Half-Life 2 and the Orange Box

The Orange Box certainly represents the best value for money for gaming in a long time. I think we picked it up for the PS3 for about £12 which in an era of £55 for a new release is welcome in the credit crunch.

People make much of the fact the PS3 port was out-sourced but certainly I’ve only noticed frame-rate issues once so far and that disappeared on re-load. I’ve long gotten used to playing FPS games with console controllers to the point I suspect I’d find it hard to play with the PC mouse/keyboard combo. It’s also a fairly old game so it probably not making the most of the graphics hardware. However to be honest I don’t think I’d notice, graphics reached the point I stopped caring about them a long time ago. I can still jump when some unspeakable horror surprises me in a dark corner and I’m not sure any extra pixel shaders would be noticed as I reach for the shotgun.

On to the game itself. The original Half-Life was fairly ground breaking at the time. Along with Deus Ex it was one of the few PC FPS games I played all the way to the end. The combination of combat with in game scripted plot without resorting to cut-scenes made it a compelling play. The only reason I never bought Half-Life 2 when it first came out was the shift I was making away from PC gaming and single-booting my main machine on Linux. Having had the Call of Duty franchise remind me how much I enjoy the genre it was a fairly easy buy.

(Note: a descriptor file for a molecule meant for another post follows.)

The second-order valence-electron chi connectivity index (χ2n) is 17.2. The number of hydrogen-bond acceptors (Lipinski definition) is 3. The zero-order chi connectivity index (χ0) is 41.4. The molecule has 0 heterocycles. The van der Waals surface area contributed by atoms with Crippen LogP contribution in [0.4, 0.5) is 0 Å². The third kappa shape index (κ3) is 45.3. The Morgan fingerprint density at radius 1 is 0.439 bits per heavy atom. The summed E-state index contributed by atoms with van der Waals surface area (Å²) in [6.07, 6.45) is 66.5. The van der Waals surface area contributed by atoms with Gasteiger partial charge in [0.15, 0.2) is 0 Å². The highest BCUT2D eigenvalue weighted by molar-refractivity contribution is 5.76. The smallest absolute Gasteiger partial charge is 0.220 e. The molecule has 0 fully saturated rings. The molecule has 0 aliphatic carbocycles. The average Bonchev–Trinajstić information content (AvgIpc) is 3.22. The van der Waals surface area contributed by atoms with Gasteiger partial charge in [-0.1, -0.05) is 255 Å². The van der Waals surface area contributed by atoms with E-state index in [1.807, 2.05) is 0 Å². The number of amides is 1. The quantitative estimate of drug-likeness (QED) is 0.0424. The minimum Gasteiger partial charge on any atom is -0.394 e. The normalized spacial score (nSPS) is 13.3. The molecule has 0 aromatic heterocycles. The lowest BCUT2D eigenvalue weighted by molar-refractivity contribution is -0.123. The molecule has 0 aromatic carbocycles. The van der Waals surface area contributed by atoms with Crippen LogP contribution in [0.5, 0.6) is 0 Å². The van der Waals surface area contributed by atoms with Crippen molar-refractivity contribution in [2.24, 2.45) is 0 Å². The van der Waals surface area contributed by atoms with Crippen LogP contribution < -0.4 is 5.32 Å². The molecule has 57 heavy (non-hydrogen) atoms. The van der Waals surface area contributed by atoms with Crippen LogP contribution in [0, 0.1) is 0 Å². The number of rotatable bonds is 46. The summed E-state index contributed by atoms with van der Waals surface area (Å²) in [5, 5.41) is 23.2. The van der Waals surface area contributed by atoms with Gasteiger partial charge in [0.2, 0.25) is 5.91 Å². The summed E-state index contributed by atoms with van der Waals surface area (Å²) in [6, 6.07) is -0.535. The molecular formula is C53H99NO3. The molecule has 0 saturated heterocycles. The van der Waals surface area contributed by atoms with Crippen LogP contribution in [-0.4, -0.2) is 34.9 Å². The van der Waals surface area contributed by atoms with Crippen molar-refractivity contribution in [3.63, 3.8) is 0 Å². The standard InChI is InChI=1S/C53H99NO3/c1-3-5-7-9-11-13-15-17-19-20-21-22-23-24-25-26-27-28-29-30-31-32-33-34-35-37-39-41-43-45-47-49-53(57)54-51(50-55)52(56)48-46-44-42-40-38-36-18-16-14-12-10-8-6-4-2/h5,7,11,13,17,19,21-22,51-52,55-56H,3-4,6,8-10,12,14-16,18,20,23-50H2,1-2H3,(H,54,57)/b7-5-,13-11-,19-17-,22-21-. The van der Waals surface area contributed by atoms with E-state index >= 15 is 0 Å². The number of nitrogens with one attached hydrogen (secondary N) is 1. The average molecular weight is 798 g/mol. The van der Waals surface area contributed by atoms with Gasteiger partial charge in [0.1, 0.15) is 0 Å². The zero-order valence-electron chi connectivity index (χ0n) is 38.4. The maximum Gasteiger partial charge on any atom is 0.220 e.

One of the things that stands out is a fairly complete physics implementation which allows the player to interact with the environment in more elaborate ways. I think the developers got a little happy with their new toys though having done several variations of the see-saw puzzle throughout the game. This aided by the addition of the Gravity Gun which you can put to good use in later levels and is especially useful in building quick barricades so you don’t get overwhelmed by the occasional mass bundles in the game. It can make a fairly useful weapon as well especially when combined with things like circular saw blades. I’ve read it gets powered up later in the game but I’ve still to reach the last few levels.

The game is pretty faithful to it’s horror roots and alongside the numerous set piece battles with human forces and various aerial contraptions there are mutant zombies, aliens and other twisted lurkers waiting to jump out at you. It is not a game for the faint hearted to play in the dark and it’s certainly made me jump out of my seat more than once.

As I’ve noted previously I’m still in the main Half-Life 2 game. Once out of that I have another two episodes to play before I run out of straight shooting action. This is already far more single player game play than any individual member of the CoD series has delivered. However the other two components are Team Fortress 2 and Portal. TF2 is certainly a fun little multi-player shooter and I enjoy it’s cartoon aesthetic and reasonable variety of game-play. However for multi-player I think CoD will still be vying for my attention. I have yet to play Portal but Fliss has been enjoying it immensely (not being a fan of horror shooters herself). It certainly seems to have a sense of humour which combines well with the pure puzzle genre.

So in summary if you are a fan of the FPS genre and for some reason didn’t buy any of the components of the Orange Box before then I can highly recommend buying it now.